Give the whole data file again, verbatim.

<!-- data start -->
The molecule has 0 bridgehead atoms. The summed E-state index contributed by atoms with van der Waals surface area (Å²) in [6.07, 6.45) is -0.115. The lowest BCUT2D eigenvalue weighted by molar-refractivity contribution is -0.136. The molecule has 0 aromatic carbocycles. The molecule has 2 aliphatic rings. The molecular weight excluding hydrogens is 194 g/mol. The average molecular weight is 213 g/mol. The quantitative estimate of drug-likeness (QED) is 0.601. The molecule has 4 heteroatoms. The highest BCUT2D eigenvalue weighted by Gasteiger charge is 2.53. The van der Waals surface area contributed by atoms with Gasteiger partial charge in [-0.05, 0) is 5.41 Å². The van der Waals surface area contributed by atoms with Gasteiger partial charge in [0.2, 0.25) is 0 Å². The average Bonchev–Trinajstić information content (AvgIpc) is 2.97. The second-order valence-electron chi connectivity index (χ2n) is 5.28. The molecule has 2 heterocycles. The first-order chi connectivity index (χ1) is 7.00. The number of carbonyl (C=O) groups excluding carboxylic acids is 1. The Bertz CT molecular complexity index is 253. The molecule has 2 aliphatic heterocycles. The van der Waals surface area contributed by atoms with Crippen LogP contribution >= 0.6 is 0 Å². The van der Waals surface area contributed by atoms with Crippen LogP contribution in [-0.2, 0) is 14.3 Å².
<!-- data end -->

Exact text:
The molecule has 0 bridgehead atoms. The summed E-state index contributed by atoms with van der Waals surface area (Å²) in [6.07, 6.45) is -0.115. The lowest BCUT2D eigenvalue weighted by molar-refractivity contribution is -0.136. The molecule has 0 aromatic carbocycles. The molecule has 2 aliphatic rings. The molecular weight excluding hydrogens is 194 g/mol. The average molecular weight is 213 g/mol. The quantitative estimate of drug-likeness (QED) is 0.601. The molecule has 4 heteroatoms. The highest BCUT2D eigenvalue weighted by Gasteiger charge is 2.53. The van der Waals surface area contributed by atoms with Gasteiger partial charge in [-0.05, 0) is 5.41 Å². The van der Waals surface area contributed by atoms with Gasteiger partial charge in [0.2, 0.25) is 0 Å². The average Bonchev–Trinajstić information content (AvgIpc) is 2.97. The second-order valence-electron chi connectivity index (χ2n) is 5.28. The molecule has 2 heterocycles. The first-order chi connectivity index (χ1) is 7.00. The number of carbonyl (C=O) groups excluding carboxylic acids is 1. The Bertz CT molecular complexity index is 253. The molecule has 2 aliphatic heterocycles. The van der Waals surface area contributed by atoms with Crippen LogP contribution >= 0.6 is 0 Å². The van der Waals surface area contributed by atoms with Crippen LogP contribution in [-0.2, 0) is 14.3 Å².